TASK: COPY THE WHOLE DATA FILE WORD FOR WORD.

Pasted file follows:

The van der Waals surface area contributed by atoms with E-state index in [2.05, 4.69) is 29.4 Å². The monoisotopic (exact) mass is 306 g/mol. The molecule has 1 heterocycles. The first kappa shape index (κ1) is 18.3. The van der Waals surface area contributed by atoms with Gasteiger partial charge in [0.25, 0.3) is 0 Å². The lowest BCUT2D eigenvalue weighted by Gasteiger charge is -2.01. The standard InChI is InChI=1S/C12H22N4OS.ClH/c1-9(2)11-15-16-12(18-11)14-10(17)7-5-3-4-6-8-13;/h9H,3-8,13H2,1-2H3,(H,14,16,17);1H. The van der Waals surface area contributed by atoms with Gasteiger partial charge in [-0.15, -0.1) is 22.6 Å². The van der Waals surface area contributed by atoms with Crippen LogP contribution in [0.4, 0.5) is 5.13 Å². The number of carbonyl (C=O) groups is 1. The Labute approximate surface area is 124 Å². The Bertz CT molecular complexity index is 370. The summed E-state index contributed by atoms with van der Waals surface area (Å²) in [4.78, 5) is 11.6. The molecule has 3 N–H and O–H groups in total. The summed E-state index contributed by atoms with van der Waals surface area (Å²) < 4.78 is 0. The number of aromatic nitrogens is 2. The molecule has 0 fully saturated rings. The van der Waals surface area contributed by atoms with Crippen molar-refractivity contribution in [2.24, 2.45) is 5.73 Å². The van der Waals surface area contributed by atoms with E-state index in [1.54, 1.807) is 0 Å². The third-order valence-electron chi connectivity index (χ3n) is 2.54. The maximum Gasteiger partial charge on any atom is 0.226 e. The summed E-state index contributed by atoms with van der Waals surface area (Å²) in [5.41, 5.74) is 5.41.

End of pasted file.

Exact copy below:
The van der Waals surface area contributed by atoms with E-state index in [2.05, 4.69) is 29.4 Å². The monoisotopic (exact) mass is 306 g/mol. The molecule has 1 heterocycles. The first kappa shape index (κ1) is 18.3. The van der Waals surface area contributed by atoms with Gasteiger partial charge in [0.25, 0.3) is 0 Å². The lowest BCUT2D eigenvalue weighted by Gasteiger charge is -2.01. The standard InChI is InChI=1S/C12H22N4OS.ClH/c1-9(2)11-15-16-12(18-11)14-10(17)7-5-3-4-6-8-13;/h9H,3-8,13H2,1-2H3,(H,14,16,17);1H. The van der Waals surface area contributed by atoms with Gasteiger partial charge in [-0.15, -0.1) is 22.6 Å². The van der Waals surface area contributed by atoms with Crippen LogP contribution in [0.4, 0.5) is 5.13 Å². The number of carbonyl (C=O) groups is 1. The Labute approximate surface area is 124 Å². The Bertz CT molecular complexity index is 370. The summed E-state index contributed by atoms with van der Waals surface area (Å²) in [4.78, 5) is 11.6. The molecule has 3 N–H and O–H groups in total. The summed E-state index contributed by atoms with van der Waals surface area (Å²) < 4.78 is 0. The number of aromatic nitrogens is 2. The molecule has 0 fully saturated rings. The van der Waals surface area contributed by atoms with Crippen molar-refractivity contribution in [2.24, 2.45) is 5.73 Å². The van der Waals surface area contributed by atoms with E-state index in [1.54, 1.807) is 0 Å². The third-order valence-electron chi connectivity index (χ3n) is 2.54. The maximum Gasteiger partial charge on any atom is 0.226 e. The summed E-state index contributed by atoms with van der Waals surface area (Å²) in [5.41, 5.74) is 5.41.